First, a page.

External affairs minister Salman Khurshid won’t have comforting words for Maldives on fuels supplies as Mangalore Refinery & Petrochemicals Ltd (MRPL) has refused to supply transport fuels on extra concessional terms to the islands nation on the brink of bankruptcy.
MRPL managing director PP Upadhya told the petroleum ministry last month that the firm was “not in a position” to consider Maldives request for products supply. “We cannot accept open credit, knowing very well the financial health of Maldives,” wrote Upadhya.
MRPL’s decision followed a caution from the ministry of external affairs on January 24 that financial situation in Maldives was “precarious” as the country had only about $250-$300 million as foreign exchange reserves. However, in same breath, it requested that Maldives’ appeal be “sympathetically” considered as India had agreed to extend a standby credit facility of $25 million to the neighbour.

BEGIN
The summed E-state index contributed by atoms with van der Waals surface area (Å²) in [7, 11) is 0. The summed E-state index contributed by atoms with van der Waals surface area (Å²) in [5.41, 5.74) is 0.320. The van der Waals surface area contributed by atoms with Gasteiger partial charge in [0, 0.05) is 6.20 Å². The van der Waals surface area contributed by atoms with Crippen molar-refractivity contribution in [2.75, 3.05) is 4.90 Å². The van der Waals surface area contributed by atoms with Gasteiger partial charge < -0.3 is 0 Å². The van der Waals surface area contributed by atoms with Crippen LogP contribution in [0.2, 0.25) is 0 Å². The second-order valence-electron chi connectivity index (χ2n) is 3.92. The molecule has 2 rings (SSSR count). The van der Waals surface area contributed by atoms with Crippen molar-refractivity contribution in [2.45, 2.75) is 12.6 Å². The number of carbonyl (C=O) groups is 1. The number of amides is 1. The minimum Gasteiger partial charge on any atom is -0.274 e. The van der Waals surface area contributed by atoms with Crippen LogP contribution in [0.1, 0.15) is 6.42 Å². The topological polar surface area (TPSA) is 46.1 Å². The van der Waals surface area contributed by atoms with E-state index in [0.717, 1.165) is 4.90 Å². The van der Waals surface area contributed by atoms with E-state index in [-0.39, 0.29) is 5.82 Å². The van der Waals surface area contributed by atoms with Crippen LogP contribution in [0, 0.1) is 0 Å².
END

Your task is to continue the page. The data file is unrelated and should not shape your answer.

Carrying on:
During Maldivian President Abdulla Yameen’s visit last month, India agreed to supply the nation with petroleum products to iron out kinks that emerged after a 2012 coup that ousted President Mohamed Nasheed and his successor cancelling a $511-million airport deal with GMR.
But, Maldives State Trading Organization later demanded payment terms of “at least six months of open credit for a value of $300 million” against its lifting of 2,40,000 tonnes of MGO, 1,14,000 tonnes of aviation fuel and 83,000 tonnes of premium gasoline annually.
“Our present financial condition is not very good. We cannot accept any commercial terms worse than that of STC Mauritius,” wrote the MRPL managing director on January 27.